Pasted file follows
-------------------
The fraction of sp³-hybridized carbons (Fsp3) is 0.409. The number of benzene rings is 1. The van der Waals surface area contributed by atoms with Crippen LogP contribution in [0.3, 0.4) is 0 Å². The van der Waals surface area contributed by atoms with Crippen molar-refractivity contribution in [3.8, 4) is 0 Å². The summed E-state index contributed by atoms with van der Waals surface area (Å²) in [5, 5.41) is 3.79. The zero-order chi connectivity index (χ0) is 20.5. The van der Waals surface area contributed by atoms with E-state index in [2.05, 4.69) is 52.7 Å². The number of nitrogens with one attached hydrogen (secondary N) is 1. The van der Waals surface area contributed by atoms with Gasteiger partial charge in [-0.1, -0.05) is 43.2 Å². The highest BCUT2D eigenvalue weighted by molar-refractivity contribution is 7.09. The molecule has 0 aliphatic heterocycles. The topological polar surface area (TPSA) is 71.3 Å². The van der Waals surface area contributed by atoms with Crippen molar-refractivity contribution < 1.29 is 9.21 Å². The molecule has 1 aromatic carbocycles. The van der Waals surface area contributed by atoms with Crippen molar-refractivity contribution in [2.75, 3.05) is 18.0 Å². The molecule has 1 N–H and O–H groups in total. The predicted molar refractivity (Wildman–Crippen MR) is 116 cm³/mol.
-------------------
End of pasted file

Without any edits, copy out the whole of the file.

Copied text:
The fraction of sp³-hybridized carbons (Fsp3) is 0.409. The number of benzene rings is 1. The van der Waals surface area contributed by atoms with Crippen LogP contribution in [0.3, 0.4) is 0 Å². The van der Waals surface area contributed by atoms with Crippen molar-refractivity contribution in [3.8, 4) is 0 Å². The summed E-state index contributed by atoms with van der Waals surface area (Å²) in [5, 5.41) is 3.79. The zero-order chi connectivity index (χ0) is 20.5. The van der Waals surface area contributed by atoms with E-state index in [2.05, 4.69) is 52.7 Å². The number of nitrogens with one attached hydrogen (secondary N) is 1. The van der Waals surface area contributed by atoms with Gasteiger partial charge in [-0.1, -0.05) is 43.2 Å². The highest BCUT2D eigenvalue weighted by molar-refractivity contribution is 7.09. The molecule has 0 aliphatic heterocycles. The topological polar surface area (TPSA) is 71.3 Å². The van der Waals surface area contributed by atoms with Crippen molar-refractivity contribution < 1.29 is 9.21 Å². The molecule has 1 aromatic carbocycles. The van der Waals surface area contributed by atoms with Crippen molar-refractivity contribution in [2.75, 3.05) is 18.0 Å². The molecule has 1 N–H and O–H groups in total. The predicted molar refractivity (Wildman–Crippen MR) is 116 cm³/mol.